Last week we had our first major snowfall. Fortunately milder weather and plenty of rain quickly melted the white stuff away. But rain or snow, our flocks of Canada geese are not flying south anymore and are tough enough to endure the winter. Here is a video that I composed from recent captures and from clips stored in my archive. I am using Filmora X now and found it a lot easier to use than VideoPad. Enjoy.
The week before the Easter weekend was chilly but sunny. Early in the morning we traveled 10 km south of Fauquier, drove past a pond that was still frozen. We briefly stopped to capture a few of the cattails which after a long winter were getting ready to spread their fluffy seed heads. When we arrived at the lake, a number of beautifully sculpted tree stumps attracted our attention. When the lake level is low, they make their appearance. More than fifty years ago all trees at the lakeshore had been cut down to prepare for the building of the Keenleyside Dam near Castlegar. You may also like the arrival of more Canada geese.
The pictures I had taken last week clearly show that Old Man Winter is on retreat. I thank him for giving me the opportunity to capture many images of snow covered landscapes, ice sculptures and even of my wife dancing at the lakeshore. But now it is time to bid farewell and allow youthful Spring onto the stage of our four-season countryside. Enjoy.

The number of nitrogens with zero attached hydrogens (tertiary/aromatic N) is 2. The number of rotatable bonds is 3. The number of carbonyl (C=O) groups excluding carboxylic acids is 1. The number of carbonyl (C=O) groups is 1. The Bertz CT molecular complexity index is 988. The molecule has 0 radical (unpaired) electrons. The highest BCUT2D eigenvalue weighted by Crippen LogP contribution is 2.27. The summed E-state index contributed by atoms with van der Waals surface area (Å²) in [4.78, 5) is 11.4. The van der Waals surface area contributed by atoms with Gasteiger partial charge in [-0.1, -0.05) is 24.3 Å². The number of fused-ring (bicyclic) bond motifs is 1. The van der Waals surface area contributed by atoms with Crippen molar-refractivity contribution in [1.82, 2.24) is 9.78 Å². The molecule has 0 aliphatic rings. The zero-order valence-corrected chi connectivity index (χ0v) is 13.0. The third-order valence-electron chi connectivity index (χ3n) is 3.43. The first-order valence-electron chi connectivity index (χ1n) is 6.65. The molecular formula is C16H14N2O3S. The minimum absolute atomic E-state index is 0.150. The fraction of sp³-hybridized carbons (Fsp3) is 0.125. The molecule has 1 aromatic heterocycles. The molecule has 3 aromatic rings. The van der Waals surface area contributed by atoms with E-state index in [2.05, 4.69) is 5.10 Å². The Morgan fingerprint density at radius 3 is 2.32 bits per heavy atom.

My wife and I had a very peaceful and relaxing Christmas. Even though it was a bit lonely because our children could not travel and visit us due to the Covid-19 restrictions, we made the best of it by going out for our daily walks. You guessed it we also took our cameras along. On Christmas Eve our five sons, their spouses and our five grandchildren got together on a Zoom conference. While it was not like a real family reunion we enjoyed seeing each other and did some old-fashioned carolling. It felt good to take some time off from blogging although I was sometimes tempted to peek into the posts of all my blogging friends. Here are a few of my pictures I had taken on our walks in and around our little village. Enjoy.
The photos are about two or three weeks old. We had our first winter storm in mid-November with plenty of snow that threatened to stay. The rose hips scintillated with all the jewelry provided by the melting snow. The Canada geese nearby were searching successfully for green grass under the snowy blanket. What a delight it was for me to discover an oak leaf on the wintery golf course. Bedecked with raindrops and contrasting with the bright background the leaf at the end of its life cycle looked truly majestic. Enjoy.
As a direct consequence of global warming, the Canada geese that used to fly south to escape our harsh winters prefer to stay in the Arrow Lakes region. On the Fauquier golf course, they find lots of green grass, even though they may have to dig it up from under the snow. Recently, I observed snow geese which had joined the flocks of Canada geese. They seemed to get along quite well with their cousins. I created a very brief video documenting this rather rare event. Enjoy.